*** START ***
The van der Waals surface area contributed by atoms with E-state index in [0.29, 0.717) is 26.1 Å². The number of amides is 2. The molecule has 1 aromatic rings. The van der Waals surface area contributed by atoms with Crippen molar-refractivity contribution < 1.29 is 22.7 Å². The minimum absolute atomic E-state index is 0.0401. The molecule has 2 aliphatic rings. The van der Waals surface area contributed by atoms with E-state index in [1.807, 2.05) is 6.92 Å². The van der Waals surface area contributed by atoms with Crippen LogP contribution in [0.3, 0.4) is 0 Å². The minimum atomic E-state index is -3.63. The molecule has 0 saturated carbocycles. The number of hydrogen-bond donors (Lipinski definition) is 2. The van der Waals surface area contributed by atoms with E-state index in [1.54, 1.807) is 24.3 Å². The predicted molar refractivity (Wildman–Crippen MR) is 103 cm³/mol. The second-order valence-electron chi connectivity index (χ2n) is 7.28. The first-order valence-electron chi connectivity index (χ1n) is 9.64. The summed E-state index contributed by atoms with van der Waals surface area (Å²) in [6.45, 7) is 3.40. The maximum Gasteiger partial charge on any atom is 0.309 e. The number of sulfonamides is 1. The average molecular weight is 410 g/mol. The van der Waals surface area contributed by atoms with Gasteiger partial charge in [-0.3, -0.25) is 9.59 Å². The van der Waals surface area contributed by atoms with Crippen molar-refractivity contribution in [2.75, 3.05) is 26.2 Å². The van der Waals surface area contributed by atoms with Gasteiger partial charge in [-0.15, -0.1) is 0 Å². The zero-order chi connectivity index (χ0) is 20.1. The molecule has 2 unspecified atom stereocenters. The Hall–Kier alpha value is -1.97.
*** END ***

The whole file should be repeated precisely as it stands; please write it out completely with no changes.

The van der Waals surface area contributed by atoms with E-state index in [0.29, 0.717) is 26.1 Å². The number of amides is 2. The molecule has 1 aromatic rings. The van der Waals surface area contributed by atoms with Crippen molar-refractivity contribution < 1.29 is 22.7 Å². The minimum absolute atomic E-state index is 0.0401. The molecule has 2 aliphatic rings. The van der Waals surface area contributed by atoms with E-state index in [1.807, 2.05) is 6.92 Å². The van der Waals surface area contributed by atoms with Crippen LogP contribution in [0.3, 0.4) is 0 Å². The minimum atomic E-state index is -3.63. The molecule has 0 saturated carbocycles. The number of hydrogen-bond donors (Lipinski definition) is 2. The van der Waals surface area contributed by atoms with E-state index in [1.54, 1.807) is 24.3 Å². The predicted molar refractivity (Wildman–Crippen MR) is 103 cm³/mol. The second-order valence-electron chi connectivity index (χ2n) is 7.28. The first-order valence-electron chi connectivity index (χ1n) is 9.64. The summed E-state index contributed by atoms with van der Waals surface area (Å²) in [6.45, 7) is 3.40. The maximum Gasteiger partial charge on any atom is 0.309 e. The number of sulfonamides is 1. The average molecular weight is 410 g/mol. The van der Waals surface area contributed by atoms with Gasteiger partial charge in [-0.3, -0.25) is 9.59 Å². The van der Waals surface area contributed by atoms with Crippen molar-refractivity contribution in [2.75, 3.05) is 26.2 Å². The van der Waals surface area contributed by atoms with Gasteiger partial charge in [-0.15, -0.1) is 0 Å². The zero-order chi connectivity index (χ0) is 20.1. The molecule has 2 unspecified atom stereocenters. The Hall–Kier alpha value is -1.97.